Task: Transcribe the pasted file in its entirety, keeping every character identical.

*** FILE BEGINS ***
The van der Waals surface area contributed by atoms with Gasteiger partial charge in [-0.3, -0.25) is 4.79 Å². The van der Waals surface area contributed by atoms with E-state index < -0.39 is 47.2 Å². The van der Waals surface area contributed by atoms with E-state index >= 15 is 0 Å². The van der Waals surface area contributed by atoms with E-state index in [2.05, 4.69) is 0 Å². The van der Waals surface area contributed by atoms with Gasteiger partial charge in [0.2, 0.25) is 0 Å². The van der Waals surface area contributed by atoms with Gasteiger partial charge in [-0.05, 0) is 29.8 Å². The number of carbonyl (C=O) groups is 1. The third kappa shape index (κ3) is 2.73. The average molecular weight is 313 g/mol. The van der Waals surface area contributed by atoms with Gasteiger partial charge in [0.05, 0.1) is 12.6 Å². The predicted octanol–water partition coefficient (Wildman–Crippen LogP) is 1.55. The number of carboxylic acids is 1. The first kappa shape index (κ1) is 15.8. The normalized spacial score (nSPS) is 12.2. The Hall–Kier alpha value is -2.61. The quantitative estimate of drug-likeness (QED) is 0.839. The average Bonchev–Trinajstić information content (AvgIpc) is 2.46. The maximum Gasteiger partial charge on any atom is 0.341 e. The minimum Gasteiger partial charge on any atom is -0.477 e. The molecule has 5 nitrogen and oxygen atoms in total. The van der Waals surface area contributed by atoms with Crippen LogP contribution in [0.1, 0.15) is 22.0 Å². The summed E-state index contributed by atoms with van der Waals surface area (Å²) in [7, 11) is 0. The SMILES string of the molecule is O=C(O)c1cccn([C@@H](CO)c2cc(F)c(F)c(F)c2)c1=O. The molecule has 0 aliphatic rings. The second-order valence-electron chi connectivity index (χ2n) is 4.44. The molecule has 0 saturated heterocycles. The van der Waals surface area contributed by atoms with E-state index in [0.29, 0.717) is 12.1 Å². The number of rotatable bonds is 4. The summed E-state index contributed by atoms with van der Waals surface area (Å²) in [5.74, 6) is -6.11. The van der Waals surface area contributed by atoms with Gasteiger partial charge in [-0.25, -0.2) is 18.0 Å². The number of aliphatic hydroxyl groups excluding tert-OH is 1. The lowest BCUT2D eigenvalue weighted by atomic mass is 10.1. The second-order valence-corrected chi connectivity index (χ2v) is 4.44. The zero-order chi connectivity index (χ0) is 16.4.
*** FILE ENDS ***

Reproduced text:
The van der Waals surface area contributed by atoms with Gasteiger partial charge in [-0.3, -0.25) is 4.79 Å². The van der Waals surface area contributed by atoms with E-state index < -0.39 is 47.2 Å². The van der Waals surface area contributed by atoms with E-state index >= 15 is 0 Å². The van der Waals surface area contributed by atoms with E-state index in [2.05, 4.69) is 0 Å². The van der Waals surface area contributed by atoms with Gasteiger partial charge in [0.2, 0.25) is 0 Å². The van der Waals surface area contributed by atoms with Gasteiger partial charge in [-0.05, 0) is 29.8 Å². The number of carbonyl (C=O) groups is 1. The third kappa shape index (κ3) is 2.73. The average molecular weight is 313 g/mol. The van der Waals surface area contributed by atoms with Gasteiger partial charge in [0.05, 0.1) is 12.6 Å². The predicted octanol–water partition coefficient (Wildman–Crippen LogP) is 1.55. The number of carboxylic acids is 1. The first kappa shape index (κ1) is 15.8. The normalized spacial score (nSPS) is 12.2. The Hall–Kier alpha value is -2.61. The quantitative estimate of drug-likeness (QED) is 0.839. The average Bonchev–Trinajstić information content (AvgIpc) is 2.46. The maximum Gasteiger partial charge on any atom is 0.341 e. The minimum Gasteiger partial charge on any atom is -0.477 e. The molecule has 5 nitrogen and oxygen atoms in total. The van der Waals surface area contributed by atoms with Crippen LogP contribution in [0.1, 0.15) is 22.0 Å². The summed E-state index contributed by atoms with van der Waals surface area (Å²) in [7, 11) is 0. The SMILES string of the molecule is O=C(O)c1cccn([C@@H](CO)c2cc(F)c(F)c(F)c2)c1=O. The molecule has 0 aliphatic rings. The second-order valence-electron chi connectivity index (χ2n) is 4.44. The molecule has 0 saturated heterocycles. The van der Waals surface area contributed by atoms with E-state index in [0.29, 0.717) is 12.1 Å². The number of rotatable bonds is 4. The summed E-state index contributed by atoms with van der Waals surface area (Å²) in [5.74, 6) is -6.11. The van der Waals surface area contributed by atoms with Gasteiger partial charge in [-0.25, -0.2) is 18.0 Å². The number of aliphatic hydroxyl groups excluding tert-OH is 1. The lowest BCUT2D eigenvalue weighted by atomic mass is 10.1. The second-order valence-corrected chi connectivity index (χ2v) is 4.44. The zero-order chi connectivity index (χ0) is 16.4.